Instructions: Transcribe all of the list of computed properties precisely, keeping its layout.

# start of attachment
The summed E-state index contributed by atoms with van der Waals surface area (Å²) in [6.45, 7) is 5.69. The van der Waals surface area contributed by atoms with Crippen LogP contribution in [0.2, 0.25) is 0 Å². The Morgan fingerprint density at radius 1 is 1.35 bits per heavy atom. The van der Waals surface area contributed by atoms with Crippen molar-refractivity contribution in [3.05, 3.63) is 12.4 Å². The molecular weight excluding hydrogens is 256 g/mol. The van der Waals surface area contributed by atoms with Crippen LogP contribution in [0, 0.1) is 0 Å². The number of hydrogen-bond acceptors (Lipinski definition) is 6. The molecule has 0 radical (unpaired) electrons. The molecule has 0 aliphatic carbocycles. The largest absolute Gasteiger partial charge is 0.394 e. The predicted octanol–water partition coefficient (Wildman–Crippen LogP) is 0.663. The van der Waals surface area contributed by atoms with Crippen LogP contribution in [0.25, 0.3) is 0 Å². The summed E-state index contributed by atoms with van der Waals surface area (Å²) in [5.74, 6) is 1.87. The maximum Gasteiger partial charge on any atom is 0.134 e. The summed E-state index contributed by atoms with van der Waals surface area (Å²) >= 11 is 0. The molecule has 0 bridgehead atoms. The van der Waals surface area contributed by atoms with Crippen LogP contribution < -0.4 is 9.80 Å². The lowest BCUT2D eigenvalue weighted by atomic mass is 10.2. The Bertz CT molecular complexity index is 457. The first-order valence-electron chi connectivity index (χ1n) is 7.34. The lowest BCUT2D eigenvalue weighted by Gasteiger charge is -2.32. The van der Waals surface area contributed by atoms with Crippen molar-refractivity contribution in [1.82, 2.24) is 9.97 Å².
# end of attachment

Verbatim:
The summed E-state index contributed by atoms with van der Waals surface area (Å²) in [6.45, 7) is 5.69. The van der Waals surface area contributed by atoms with Crippen LogP contribution in [0.2, 0.25) is 0 Å². The Morgan fingerprint density at radius 1 is 1.35 bits per heavy atom. The van der Waals surface area contributed by atoms with Crippen molar-refractivity contribution in [3.05, 3.63) is 12.4 Å². The molecular weight excluding hydrogens is 256 g/mol. The van der Waals surface area contributed by atoms with Crippen LogP contribution in [0, 0.1) is 0 Å². The number of hydrogen-bond acceptors (Lipinski definition) is 6. The molecule has 0 radical (unpaired) electrons. The molecule has 0 aliphatic carbocycles. The largest absolute Gasteiger partial charge is 0.394 e. The predicted octanol–water partition coefficient (Wildman–Crippen LogP) is 0.663. The van der Waals surface area contributed by atoms with Crippen LogP contribution in [0.25, 0.3) is 0 Å². The summed E-state index contributed by atoms with van der Waals surface area (Å²) in [5.74, 6) is 1.87. The maximum Gasteiger partial charge on any atom is 0.134 e. The summed E-state index contributed by atoms with van der Waals surface area (Å²) >= 11 is 0. The molecule has 0 bridgehead atoms. The van der Waals surface area contributed by atoms with Crippen LogP contribution < -0.4 is 9.80 Å². The lowest BCUT2D eigenvalue weighted by atomic mass is 10.2. The Bertz CT molecular complexity index is 457. The first-order valence-electron chi connectivity index (χ1n) is 7.34. The lowest BCUT2D eigenvalue weighted by Gasteiger charge is -2.32. The van der Waals surface area contributed by atoms with Crippen molar-refractivity contribution in [1.82, 2.24) is 9.97 Å².